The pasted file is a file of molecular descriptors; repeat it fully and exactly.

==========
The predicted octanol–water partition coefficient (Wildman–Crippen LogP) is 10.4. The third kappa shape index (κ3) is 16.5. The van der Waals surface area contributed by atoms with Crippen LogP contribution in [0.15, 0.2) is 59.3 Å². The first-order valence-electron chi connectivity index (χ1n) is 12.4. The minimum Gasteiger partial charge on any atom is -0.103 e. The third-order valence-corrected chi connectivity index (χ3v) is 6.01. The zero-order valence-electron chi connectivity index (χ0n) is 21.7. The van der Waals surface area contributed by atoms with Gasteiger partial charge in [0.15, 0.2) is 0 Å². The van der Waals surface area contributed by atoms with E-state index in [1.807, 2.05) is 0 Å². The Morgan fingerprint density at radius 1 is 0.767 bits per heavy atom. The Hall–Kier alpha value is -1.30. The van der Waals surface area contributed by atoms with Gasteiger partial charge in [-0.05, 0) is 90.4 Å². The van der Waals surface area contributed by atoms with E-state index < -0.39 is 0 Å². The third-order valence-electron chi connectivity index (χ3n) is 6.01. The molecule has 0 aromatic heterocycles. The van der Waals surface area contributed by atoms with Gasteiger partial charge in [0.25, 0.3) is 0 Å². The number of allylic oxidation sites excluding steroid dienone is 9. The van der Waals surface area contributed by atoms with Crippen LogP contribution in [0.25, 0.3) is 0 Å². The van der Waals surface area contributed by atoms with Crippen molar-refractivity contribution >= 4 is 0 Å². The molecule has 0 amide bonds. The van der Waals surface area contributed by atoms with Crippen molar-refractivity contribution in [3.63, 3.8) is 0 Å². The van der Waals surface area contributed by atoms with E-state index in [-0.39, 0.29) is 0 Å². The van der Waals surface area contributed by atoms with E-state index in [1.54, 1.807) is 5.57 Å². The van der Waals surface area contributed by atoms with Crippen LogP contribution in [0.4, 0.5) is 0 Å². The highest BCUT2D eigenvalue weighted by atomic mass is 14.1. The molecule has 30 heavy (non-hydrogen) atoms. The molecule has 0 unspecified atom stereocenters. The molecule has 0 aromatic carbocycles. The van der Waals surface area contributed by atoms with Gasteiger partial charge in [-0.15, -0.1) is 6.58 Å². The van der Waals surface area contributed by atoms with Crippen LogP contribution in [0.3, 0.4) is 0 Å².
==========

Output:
The predicted octanol–water partition coefficient (Wildman–Crippen LogP) is 10.4. The third kappa shape index (κ3) is 16.5. The van der Waals surface area contributed by atoms with Crippen LogP contribution in [0.15, 0.2) is 59.3 Å². The first-order valence-electron chi connectivity index (χ1n) is 12.4. The minimum Gasteiger partial charge on any atom is -0.103 e. The third-order valence-corrected chi connectivity index (χ3v) is 6.01. The zero-order valence-electron chi connectivity index (χ0n) is 21.7. The van der Waals surface area contributed by atoms with Gasteiger partial charge in [0.15, 0.2) is 0 Å². The van der Waals surface area contributed by atoms with E-state index in [1.807, 2.05) is 0 Å². The Morgan fingerprint density at radius 1 is 0.767 bits per heavy atom. The Hall–Kier alpha value is -1.30. The van der Waals surface area contributed by atoms with Gasteiger partial charge in [-0.05, 0) is 90.4 Å². The van der Waals surface area contributed by atoms with E-state index < -0.39 is 0 Å². The third-order valence-electron chi connectivity index (χ3n) is 6.01. The molecule has 0 aromatic heterocycles. The van der Waals surface area contributed by atoms with Gasteiger partial charge in [0.25, 0.3) is 0 Å². The number of allylic oxidation sites excluding steroid dienone is 9. The van der Waals surface area contributed by atoms with Crippen LogP contribution in [0.25, 0.3) is 0 Å². The van der Waals surface area contributed by atoms with Crippen molar-refractivity contribution >= 4 is 0 Å². The molecule has 0 amide bonds. The van der Waals surface area contributed by atoms with Crippen molar-refractivity contribution in [3.63, 3.8) is 0 Å². The van der Waals surface area contributed by atoms with E-state index in [-0.39, 0.29) is 0 Å². The van der Waals surface area contributed by atoms with E-state index in [1.54, 1.807) is 5.57 Å². The van der Waals surface area contributed by atoms with Crippen LogP contribution in [0.4, 0.5) is 0 Å². The highest BCUT2D eigenvalue weighted by atomic mass is 14.1. The molecule has 30 heavy (non-hydrogen) atoms. The molecule has 0 unspecified atom stereocenters. The molecule has 0 aromatic carbocycles. The van der Waals surface area contributed by atoms with Gasteiger partial charge in [-0.15, -0.1) is 6.58 Å². The van der Waals surface area contributed by atoms with Crippen LogP contribution in [0.3, 0.4) is 0 Å².